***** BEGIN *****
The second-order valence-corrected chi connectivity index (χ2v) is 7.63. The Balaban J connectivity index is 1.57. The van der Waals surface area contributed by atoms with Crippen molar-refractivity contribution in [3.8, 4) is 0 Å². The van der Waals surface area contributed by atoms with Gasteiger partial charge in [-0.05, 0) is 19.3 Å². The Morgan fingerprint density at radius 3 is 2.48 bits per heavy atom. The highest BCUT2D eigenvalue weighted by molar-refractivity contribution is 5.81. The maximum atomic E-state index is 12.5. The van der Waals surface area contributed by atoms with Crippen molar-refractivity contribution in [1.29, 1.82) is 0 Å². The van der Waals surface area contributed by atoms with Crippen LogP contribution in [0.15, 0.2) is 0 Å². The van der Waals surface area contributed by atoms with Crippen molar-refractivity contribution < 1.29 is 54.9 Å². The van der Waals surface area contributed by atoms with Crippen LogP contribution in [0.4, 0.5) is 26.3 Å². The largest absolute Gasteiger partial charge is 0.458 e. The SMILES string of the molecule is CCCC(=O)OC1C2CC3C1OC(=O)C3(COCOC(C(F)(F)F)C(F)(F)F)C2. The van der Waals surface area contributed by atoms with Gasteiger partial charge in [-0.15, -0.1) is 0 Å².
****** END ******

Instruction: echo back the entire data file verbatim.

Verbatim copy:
The second-order valence-corrected chi connectivity index (χ2v) is 7.63. The Balaban J connectivity index is 1.57. The van der Waals surface area contributed by atoms with Crippen molar-refractivity contribution in [3.8, 4) is 0 Å². The van der Waals surface area contributed by atoms with Gasteiger partial charge in [-0.05, 0) is 19.3 Å². The Morgan fingerprint density at radius 3 is 2.48 bits per heavy atom. The highest BCUT2D eigenvalue weighted by molar-refractivity contribution is 5.81. The maximum atomic E-state index is 12.5. The van der Waals surface area contributed by atoms with Crippen molar-refractivity contribution in [1.29, 1.82) is 0 Å². The van der Waals surface area contributed by atoms with Crippen LogP contribution in [0.15, 0.2) is 0 Å². The van der Waals surface area contributed by atoms with Crippen molar-refractivity contribution < 1.29 is 54.9 Å². The van der Waals surface area contributed by atoms with Crippen LogP contribution in [0.4, 0.5) is 26.3 Å². The largest absolute Gasteiger partial charge is 0.458 e. The SMILES string of the molecule is CCCC(=O)OC1C2CC3C1OC(=O)C3(COCOC(C(F)(F)F)C(F)(F)F)C2. The van der Waals surface area contributed by atoms with Gasteiger partial charge in [-0.15, -0.1) is 0 Å².